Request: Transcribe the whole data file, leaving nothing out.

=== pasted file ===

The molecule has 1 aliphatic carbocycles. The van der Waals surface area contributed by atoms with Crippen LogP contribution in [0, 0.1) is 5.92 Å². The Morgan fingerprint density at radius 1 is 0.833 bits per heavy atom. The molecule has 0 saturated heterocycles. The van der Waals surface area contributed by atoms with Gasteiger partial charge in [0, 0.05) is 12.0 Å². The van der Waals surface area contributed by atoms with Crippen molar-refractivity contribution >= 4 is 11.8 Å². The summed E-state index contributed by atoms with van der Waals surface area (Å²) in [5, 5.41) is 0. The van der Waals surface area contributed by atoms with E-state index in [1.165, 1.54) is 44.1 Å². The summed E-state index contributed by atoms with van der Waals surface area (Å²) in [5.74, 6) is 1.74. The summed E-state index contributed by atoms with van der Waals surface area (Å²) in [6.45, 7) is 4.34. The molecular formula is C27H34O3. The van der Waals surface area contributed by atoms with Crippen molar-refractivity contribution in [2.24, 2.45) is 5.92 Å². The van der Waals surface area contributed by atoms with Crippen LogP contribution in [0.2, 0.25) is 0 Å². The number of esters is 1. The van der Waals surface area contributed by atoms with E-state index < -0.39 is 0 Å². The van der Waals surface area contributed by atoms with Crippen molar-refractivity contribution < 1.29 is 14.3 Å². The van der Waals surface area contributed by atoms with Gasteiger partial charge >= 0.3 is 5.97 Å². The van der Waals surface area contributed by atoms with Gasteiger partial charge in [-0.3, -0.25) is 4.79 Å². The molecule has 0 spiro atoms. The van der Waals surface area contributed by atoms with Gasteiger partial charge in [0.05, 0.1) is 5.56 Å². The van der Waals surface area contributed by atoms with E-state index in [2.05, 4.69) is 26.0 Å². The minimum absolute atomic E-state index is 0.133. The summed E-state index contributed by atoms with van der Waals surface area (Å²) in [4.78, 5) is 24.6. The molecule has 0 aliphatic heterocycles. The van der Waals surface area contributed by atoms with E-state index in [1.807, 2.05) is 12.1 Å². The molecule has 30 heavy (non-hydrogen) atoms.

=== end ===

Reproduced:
The molecule has 1 aliphatic carbocycles. The van der Waals surface area contributed by atoms with Crippen LogP contribution in [0, 0.1) is 5.92 Å². The Morgan fingerprint density at radius 1 is 0.833 bits per heavy atom. The molecule has 0 saturated heterocycles. The van der Waals surface area contributed by atoms with Gasteiger partial charge in [0, 0.05) is 12.0 Å². The van der Waals surface area contributed by atoms with Crippen molar-refractivity contribution >= 4 is 11.8 Å². The summed E-state index contributed by atoms with van der Waals surface area (Å²) in [5, 5.41) is 0. The van der Waals surface area contributed by atoms with E-state index in [1.165, 1.54) is 44.1 Å². The summed E-state index contributed by atoms with van der Waals surface area (Å²) in [5.74, 6) is 1.74. The summed E-state index contributed by atoms with van der Waals surface area (Å²) in [6.45, 7) is 4.34. The molecular formula is C27H34O3. The van der Waals surface area contributed by atoms with Crippen molar-refractivity contribution in [2.24, 2.45) is 5.92 Å². The van der Waals surface area contributed by atoms with Crippen LogP contribution in [0.2, 0.25) is 0 Å². The number of esters is 1. The van der Waals surface area contributed by atoms with E-state index < -0.39 is 0 Å². The van der Waals surface area contributed by atoms with Crippen molar-refractivity contribution < 1.29 is 14.3 Å². The van der Waals surface area contributed by atoms with Gasteiger partial charge >= 0.3 is 5.97 Å². The van der Waals surface area contributed by atoms with Gasteiger partial charge in [-0.3, -0.25) is 4.79 Å². The molecule has 0 spiro atoms. The van der Waals surface area contributed by atoms with Gasteiger partial charge in [0.05, 0.1) is 5.56 Å². The van der Waals surface area contributed by atoms with E-state index in [2.05, 4.69) is 26.0 Å². The minimum absolute atomic E-state index is 0.133. The summed E-state index contributed by atoms with van der Waals surface area (Å²) in [4.78, 5) is 24.6. The molecule has 0 aliphatic heterocycles. The van der Waals surface area contributed by atoms with E-state index in [1.807, 2.05) is 12.1 Å². The molecule has 30 heavy (non-hydrogen) atoms.